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Saturday, 1 November 2014

Influencing: We treat people as we like to be treated


I know there's a saying about treating people as we would like to be treated but it does have its drawbacks. 

The phrase is often used to remind people to treat others with respect - if someone said that to you, or did that to you, how would you feel and could you have said it differently or done something differently - along those lines anyway. 

The challenge is we often unconsciously communicate with people as we wish to be communicated with and assume it will work. After all it works for us so it should work for the other person. That's the flaw in our assumption - it won't always work for someone else. Sometimes you have to do the one thing that definitely wouldn't work for you. 

When I'm coaching I'm often and still really surprised how firm, direct and even down right rude and pushy I can be. But that's the problem I'm judging my tone and words to be rude based on my reaction if someone said them to me. I like to think most of the time I flex my style to suit the person I'm coaching. When ever I've asked for feedback clients have always been surprised I even thought there was a problem or reason to apologise. To them my tone and words were precisely what was needed at the time, and enabled them to achieve their coaching outcome. 

I've written before on communication styles but in essence the sorts of things you need to calibrate the person for their preference with respect to:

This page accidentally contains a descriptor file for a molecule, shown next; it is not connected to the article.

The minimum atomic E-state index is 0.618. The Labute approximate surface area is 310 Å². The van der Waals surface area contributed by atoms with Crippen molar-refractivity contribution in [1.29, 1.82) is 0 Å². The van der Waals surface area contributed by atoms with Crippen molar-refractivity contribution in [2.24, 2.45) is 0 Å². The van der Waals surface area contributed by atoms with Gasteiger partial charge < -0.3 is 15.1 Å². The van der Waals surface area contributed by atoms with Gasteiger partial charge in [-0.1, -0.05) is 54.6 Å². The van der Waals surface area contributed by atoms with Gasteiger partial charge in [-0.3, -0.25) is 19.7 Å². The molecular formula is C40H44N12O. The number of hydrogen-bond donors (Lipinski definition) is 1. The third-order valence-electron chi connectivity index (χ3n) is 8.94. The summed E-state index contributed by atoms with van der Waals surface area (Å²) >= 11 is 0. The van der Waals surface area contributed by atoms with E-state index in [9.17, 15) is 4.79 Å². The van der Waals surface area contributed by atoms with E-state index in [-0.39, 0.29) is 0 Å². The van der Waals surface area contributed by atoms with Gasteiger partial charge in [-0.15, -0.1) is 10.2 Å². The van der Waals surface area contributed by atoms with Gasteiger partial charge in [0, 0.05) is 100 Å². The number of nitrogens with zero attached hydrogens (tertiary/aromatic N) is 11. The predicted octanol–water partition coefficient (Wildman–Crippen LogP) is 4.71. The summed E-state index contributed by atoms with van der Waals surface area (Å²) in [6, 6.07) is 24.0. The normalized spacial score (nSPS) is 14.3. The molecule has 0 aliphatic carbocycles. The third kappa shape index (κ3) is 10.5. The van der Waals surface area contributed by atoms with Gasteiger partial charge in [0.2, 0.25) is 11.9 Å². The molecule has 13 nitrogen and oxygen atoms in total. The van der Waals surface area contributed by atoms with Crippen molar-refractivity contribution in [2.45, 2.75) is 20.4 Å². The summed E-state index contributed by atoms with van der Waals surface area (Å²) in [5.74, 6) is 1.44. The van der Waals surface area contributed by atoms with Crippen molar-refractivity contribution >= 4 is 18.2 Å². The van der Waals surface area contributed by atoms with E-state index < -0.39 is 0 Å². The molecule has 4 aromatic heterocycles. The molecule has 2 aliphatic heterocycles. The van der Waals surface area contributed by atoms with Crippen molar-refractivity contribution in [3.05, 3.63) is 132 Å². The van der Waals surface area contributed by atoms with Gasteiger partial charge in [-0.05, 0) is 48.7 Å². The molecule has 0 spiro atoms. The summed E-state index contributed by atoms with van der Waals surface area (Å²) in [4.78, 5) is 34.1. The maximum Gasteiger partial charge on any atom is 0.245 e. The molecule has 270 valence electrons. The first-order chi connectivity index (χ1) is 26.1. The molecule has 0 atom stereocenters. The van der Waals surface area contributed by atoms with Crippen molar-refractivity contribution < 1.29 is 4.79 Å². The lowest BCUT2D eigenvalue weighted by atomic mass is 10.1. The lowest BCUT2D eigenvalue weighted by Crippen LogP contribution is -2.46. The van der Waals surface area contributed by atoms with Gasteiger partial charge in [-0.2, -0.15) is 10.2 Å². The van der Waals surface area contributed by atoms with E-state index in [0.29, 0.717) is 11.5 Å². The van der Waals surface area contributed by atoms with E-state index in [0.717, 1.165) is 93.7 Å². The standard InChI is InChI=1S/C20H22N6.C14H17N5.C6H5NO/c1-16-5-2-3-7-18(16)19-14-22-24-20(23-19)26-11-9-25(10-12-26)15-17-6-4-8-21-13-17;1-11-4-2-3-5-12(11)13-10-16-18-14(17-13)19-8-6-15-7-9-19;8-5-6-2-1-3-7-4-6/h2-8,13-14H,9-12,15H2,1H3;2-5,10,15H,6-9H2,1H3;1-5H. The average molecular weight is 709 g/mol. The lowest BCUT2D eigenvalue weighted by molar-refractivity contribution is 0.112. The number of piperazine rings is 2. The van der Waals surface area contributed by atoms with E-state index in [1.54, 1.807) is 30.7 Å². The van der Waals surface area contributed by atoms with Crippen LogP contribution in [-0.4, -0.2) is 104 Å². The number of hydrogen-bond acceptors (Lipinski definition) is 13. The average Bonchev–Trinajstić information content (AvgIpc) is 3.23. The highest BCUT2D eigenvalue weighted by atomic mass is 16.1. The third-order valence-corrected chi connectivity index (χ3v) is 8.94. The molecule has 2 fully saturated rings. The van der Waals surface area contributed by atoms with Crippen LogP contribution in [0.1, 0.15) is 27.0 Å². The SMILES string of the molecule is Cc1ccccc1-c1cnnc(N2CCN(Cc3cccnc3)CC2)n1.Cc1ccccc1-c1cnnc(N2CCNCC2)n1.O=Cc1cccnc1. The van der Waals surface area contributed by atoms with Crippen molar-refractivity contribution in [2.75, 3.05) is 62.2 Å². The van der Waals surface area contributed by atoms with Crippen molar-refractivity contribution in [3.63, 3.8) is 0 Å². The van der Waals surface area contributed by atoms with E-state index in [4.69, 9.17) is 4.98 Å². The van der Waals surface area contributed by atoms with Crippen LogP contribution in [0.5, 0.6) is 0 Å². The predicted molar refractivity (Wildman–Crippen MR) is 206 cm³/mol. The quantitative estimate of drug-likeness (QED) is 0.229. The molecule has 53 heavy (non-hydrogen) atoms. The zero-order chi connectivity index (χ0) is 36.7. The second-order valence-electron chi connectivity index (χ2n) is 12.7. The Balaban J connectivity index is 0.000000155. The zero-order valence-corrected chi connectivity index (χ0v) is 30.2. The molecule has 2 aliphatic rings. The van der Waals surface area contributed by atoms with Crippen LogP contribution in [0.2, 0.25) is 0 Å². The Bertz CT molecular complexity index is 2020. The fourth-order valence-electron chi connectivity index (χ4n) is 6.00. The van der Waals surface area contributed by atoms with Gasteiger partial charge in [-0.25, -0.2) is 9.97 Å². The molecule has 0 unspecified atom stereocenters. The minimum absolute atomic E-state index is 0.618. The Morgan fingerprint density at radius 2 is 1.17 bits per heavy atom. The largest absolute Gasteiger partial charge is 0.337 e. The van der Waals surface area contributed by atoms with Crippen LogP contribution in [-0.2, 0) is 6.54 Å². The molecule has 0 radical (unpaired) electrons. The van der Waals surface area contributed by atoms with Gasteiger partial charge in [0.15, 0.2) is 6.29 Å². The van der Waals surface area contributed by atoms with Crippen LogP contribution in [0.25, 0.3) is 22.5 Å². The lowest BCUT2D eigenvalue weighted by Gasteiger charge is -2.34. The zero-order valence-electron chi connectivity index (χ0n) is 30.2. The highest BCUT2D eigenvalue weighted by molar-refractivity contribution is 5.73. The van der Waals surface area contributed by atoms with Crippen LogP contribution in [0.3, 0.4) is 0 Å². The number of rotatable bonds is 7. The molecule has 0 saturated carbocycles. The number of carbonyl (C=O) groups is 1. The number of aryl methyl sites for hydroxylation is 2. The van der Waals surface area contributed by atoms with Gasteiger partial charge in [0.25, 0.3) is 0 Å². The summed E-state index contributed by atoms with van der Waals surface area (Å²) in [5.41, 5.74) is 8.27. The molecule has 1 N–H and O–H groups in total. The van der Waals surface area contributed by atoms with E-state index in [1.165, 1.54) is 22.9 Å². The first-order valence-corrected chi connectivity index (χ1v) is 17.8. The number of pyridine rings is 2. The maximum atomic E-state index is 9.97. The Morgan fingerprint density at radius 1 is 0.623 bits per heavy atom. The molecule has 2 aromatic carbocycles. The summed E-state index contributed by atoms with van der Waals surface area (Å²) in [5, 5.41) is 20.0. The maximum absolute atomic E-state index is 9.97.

• Directness or ambiguity 
  • Advance notice required - e.g. I'm a very kinaesthetic processor so you need to give me 12 hrs to even know if I agree or disagree on something - which means my default is No until I've had the 12 hrs. Really annoying for people who can make their mind up in an instance and who assume others can do too.
  • Style of communication - verbal/written/pictorial? 
  • Level of detail 
  • Level of change
  • Motivators - see previous blog on the subject - e.g I'm very 'affiliative' so it's no use trying to motivate me using 'success' or 'achievement' - although control works!
  • Level of chit chat tolerated or needed :-) 
As ever if your communication is working then no change is needed. If it's not just landing as you'd expect, and the outcome isn't what you wanted, then you may want to check in and see if you're just giving them what you want in the situation rather than what they want.

Let me know how to get on - its good to get feedback. Although I have been getting much more feedback since I started this series of blogs on influencing. I'm glad they're resonating and hopefully making a difference. I'm even getting requests for future topics to cover which is great. 

Alison Smith
Inspiring change inside and out

A conversation on twitter in response to yesterday's blog on arrogance was such a great reminder of this.

I was asked whether I thought procurement's attitude was really arrogance or simply insecurity driven by their need to be seen to be adding value. Of course that's an option. Just not one I'd think of that quickly because no matter how much I try my preferences will sneak out in this blog. I'm motivated by affiliation so any behaviour that gets in the way of that I will judge more harshly than someone motivated say by achievement would. Just as someone motivated by achievement may judge my affiliative style as too weak! The key is whether the style we're using is working.

Just as Trust is in the eye of the beholder so too arrogance or any other judgement of someones behaviour. In the session with the procurement team they stood in the shoes of their stakeholder and realised they could be seen to be arrogant and that was getting in the way of them achieving their goal. They therefore did as this blog suggests and put their own preferences to one side and considered how their stakeholder might wish to be communicated with.

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